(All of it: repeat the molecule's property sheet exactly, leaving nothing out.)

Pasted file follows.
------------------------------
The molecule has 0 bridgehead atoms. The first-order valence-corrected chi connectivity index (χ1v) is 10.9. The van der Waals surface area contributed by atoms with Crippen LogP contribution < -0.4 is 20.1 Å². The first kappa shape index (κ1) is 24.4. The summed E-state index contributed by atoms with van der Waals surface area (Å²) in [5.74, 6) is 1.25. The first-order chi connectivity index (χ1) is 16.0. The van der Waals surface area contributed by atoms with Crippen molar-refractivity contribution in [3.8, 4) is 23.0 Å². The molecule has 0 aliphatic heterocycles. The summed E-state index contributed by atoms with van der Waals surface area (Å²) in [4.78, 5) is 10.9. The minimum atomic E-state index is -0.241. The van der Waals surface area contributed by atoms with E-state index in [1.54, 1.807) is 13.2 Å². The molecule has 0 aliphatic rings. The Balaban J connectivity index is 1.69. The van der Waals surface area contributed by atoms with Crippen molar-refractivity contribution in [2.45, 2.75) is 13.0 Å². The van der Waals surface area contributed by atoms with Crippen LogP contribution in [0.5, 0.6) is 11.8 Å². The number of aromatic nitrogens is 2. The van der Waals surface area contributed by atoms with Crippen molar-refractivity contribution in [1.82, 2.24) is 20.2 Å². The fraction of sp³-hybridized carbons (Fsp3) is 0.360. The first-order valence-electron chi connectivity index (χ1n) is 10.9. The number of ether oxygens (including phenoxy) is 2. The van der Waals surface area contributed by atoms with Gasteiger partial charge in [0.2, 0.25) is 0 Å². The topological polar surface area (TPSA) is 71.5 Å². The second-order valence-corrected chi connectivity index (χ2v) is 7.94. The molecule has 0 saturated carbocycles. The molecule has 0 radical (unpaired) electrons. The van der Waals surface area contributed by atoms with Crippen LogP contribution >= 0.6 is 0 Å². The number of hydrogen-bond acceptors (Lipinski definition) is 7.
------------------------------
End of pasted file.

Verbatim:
The molecule has 0 bridgehead atoms. The first-order valence-corrected chi connectivity index (χ1v) is 10.9. The van der Waals surface area contributed by atoms with Crippen LogP contribution < -0.4 is 20.1 Å². The first kappa shape index (κ1) is 24.4. The summed E-state index contributed by atoms with van der Waals surface area (Å²) in [5.74, 6) is 1.25. The first-order chi connectivity index (χ1) is 16.0. The van der Waals surface area contributed by atoms with Crippen molar-refractivity contribution in [3.8, 4) is 23.0 Å². The molecule has 0 aliphatic heterocycles. The summed E-state index contributed by atoms with van der Waals surface area (Å²) in [4.78, 5) is 10.9. The minimum atomic E-state index is -0.241. The van der Waals surface area contributed by atoms with E-state index in [1.54, 1.807) is 13.2 Å². The molecule has 0 aliphatic rings. The Balaban J connectivity index is 1.69. The van der Waals surface area contributed by atoms with Crippen molar-refractivity contribution in [2.45, 2.75) is 13.0 Å². The van der Waals surface area contributed by atoms with Crippen LogP contribution in [0.5, 0.6) is 11.8 Å². The number of aromatic nitrogens is 2. The van der Waals surface area contributed by atoms with Crippen molar-refractivity contribution in [1.82, 2.24) is 20.2 Å². The fraction of sp³-hybridized carbons (Fsp3) is 0.360. The first-order valence-electron chi connectivity index (χ1n) is 10.9. The number of ether oxygens (including phenoxy) is 2. The van der Waals surface area contributed by atoms with Gasteiger partial charge in [0.2, 0.25) is 0 Å². The topological polar surface area (TPSA) is 71.5 Å². The second-order valence-corrected chi connectivity index (χ2v) is 7.94. The molecule has 0 saturated carbocycles. The molecule has 0 radical (unpaired) electrons. The van der Waals surface area contributed by atoms with Crippen LogP contribution >= 0.6 is 0 Å². The number of hydrogen-bond acceptors (Lipinski definition) is 7.